Quotes about Denying oneself (16 quotes)

What We Often Lie to Ourselves About

  • Alcohol abuse and alcoholism
  • Health
  • Extra weight
  • A relationship(s) that is unhealthy
  • Hating our jobs
  • Hating where we live
  • Our disposition
  • The company we keep
  • Finances

Is There a Solution?

I think there is: it’s called a tool box. We all need one at the ready; to tweak, fix, and overhaul. You need to yank it out whenever you start to doubt yourself or feel weak. Being human means being imperfect (sorry) and making mistakes. Knowing you have the ability to make an adjustment and move on, helps you to know things can and will improve. So if you begin to notice that you are having one or two more cocktails than you probably should, there are a few

tools you can use to get you to a better place (you can apply this tactic to many issues in your life):

  1. Admission is essential. You need to say out loud, “My drinking is a problem.”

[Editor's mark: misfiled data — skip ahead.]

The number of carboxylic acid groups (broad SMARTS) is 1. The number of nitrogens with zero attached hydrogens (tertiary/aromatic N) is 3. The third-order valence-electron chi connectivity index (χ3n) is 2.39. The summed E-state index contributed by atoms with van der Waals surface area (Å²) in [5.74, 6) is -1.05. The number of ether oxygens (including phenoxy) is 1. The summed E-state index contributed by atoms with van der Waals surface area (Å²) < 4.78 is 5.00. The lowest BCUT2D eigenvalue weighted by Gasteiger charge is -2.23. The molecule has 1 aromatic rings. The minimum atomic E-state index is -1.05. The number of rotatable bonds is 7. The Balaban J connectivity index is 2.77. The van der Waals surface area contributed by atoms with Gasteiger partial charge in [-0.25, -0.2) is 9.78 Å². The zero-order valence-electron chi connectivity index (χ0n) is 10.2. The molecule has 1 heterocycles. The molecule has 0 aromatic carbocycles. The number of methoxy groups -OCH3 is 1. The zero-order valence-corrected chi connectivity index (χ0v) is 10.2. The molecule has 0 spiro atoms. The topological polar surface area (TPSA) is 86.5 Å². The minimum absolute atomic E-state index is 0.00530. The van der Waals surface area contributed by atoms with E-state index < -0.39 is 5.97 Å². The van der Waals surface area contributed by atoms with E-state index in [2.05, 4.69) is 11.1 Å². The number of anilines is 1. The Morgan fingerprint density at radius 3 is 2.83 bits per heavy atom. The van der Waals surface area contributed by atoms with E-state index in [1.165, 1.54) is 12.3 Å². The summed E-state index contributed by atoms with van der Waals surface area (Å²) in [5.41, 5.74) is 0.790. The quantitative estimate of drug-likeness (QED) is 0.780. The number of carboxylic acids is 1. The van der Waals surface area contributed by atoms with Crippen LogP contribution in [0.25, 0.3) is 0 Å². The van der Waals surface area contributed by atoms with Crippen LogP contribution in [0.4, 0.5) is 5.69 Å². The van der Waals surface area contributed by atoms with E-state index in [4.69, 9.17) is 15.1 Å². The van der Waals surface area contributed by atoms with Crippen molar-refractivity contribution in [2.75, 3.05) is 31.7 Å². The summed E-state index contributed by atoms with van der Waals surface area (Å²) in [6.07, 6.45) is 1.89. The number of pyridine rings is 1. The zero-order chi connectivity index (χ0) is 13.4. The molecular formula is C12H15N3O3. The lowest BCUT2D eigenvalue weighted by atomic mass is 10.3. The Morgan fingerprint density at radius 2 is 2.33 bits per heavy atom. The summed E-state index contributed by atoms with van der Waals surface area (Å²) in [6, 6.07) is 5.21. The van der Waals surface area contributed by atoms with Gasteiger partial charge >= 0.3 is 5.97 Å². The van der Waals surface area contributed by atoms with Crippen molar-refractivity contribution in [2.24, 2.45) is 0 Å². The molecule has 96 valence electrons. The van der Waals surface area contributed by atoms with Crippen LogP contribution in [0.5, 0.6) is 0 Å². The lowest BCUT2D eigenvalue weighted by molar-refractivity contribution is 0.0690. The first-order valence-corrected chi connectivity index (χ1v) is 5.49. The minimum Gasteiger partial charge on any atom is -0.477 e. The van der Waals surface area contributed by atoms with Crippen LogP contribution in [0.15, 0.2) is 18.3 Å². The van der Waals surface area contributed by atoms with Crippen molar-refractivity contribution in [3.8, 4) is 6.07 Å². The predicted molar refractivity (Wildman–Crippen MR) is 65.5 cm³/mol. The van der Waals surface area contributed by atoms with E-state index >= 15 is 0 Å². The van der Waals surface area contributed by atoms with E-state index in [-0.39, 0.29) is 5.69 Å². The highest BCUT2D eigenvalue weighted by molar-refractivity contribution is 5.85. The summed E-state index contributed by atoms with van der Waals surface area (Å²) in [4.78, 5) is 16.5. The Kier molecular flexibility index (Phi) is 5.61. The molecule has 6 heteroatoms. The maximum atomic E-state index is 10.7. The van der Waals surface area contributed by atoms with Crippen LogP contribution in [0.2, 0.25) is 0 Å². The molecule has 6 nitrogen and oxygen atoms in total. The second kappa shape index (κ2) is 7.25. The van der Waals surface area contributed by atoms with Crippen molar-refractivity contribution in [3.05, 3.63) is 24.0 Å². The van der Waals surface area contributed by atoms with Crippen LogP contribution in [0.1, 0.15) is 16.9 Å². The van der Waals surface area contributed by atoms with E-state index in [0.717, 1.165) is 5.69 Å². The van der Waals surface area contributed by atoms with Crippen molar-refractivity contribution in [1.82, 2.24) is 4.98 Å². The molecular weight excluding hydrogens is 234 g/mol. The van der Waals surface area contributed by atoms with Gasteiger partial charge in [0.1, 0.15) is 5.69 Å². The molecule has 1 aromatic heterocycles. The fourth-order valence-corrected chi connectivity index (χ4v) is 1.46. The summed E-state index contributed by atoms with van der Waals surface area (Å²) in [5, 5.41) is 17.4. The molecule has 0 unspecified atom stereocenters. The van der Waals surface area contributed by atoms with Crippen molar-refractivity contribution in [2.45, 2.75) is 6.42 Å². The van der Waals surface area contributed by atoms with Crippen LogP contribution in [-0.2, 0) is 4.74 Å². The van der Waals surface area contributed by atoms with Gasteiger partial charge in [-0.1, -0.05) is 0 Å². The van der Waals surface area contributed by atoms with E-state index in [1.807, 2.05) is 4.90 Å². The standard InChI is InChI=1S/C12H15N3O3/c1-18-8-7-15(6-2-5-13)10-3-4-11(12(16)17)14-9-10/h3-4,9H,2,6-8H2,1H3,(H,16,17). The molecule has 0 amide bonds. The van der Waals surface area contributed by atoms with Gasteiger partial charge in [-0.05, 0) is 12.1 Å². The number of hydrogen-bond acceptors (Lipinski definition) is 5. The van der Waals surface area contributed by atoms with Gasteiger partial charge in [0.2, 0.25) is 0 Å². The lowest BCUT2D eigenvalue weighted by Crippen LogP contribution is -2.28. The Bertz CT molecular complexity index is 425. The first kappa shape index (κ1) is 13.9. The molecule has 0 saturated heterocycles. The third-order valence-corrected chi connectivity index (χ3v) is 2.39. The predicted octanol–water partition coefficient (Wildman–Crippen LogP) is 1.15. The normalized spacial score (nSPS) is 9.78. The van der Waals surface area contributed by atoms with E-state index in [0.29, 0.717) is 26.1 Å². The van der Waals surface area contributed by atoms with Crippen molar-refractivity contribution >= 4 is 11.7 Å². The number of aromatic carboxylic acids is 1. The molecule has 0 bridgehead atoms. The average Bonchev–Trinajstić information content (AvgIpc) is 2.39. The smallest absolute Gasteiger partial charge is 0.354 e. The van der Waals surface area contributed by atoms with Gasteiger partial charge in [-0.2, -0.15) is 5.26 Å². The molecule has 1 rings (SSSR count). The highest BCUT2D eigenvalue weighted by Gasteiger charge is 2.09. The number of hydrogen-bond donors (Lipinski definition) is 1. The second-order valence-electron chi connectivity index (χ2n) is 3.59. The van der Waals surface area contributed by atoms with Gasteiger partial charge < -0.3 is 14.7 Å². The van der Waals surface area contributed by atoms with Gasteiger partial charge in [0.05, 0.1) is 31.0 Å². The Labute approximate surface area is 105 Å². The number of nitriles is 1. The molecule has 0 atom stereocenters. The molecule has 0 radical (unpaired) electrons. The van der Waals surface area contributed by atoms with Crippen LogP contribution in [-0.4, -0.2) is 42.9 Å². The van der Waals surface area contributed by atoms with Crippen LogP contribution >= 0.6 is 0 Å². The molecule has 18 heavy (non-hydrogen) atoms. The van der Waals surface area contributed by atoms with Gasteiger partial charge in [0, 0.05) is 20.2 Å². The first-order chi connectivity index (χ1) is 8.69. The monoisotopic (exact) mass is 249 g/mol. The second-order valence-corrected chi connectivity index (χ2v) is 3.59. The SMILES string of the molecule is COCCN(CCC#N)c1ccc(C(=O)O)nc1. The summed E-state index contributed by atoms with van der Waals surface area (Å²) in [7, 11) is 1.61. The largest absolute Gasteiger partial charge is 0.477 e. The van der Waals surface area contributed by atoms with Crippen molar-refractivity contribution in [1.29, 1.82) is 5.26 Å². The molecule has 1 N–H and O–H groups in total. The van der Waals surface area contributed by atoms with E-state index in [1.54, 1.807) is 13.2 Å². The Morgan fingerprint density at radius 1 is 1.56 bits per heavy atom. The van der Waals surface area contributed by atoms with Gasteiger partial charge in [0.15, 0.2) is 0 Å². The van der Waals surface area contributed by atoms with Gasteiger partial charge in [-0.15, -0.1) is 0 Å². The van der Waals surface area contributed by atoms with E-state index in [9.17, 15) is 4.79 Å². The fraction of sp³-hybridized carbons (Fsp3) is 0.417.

2. Come up with a plan to deal with the problem.
  3. Get some sort of help to insure that you stay on track.
  4. Monitor your progress daily.
  5. Enlist the help of a friend or expert.
  6. Take inventory of how addressing the problem has had a positive impact on your life.

The great thing about telling yourself the truth, is that you will begin to trust yourself. As in all relationships, trust is essential and necessary for success. If you want to love yourself, be true to yourself, and believe in yourself, you have to trust yourself; telling yourself lies will only lead to self-loathing and a downward spiral. Unfortunately, the further down that rabbit hole you fall, the more difficult it will be climb out and recover.

Living Life Without A User Manual : Be Honest With Yourself

Living With a Lie

“There are only two things. Truth and lies. Truth is indivisible, hence it cannot recognize itself; anyone who wants to recognize it has to be a lie.” Franz Kafka

My mother’s lies taught me two things:  First and most harmful, it was acceptable to lie, and second, secrets are impossible to keep.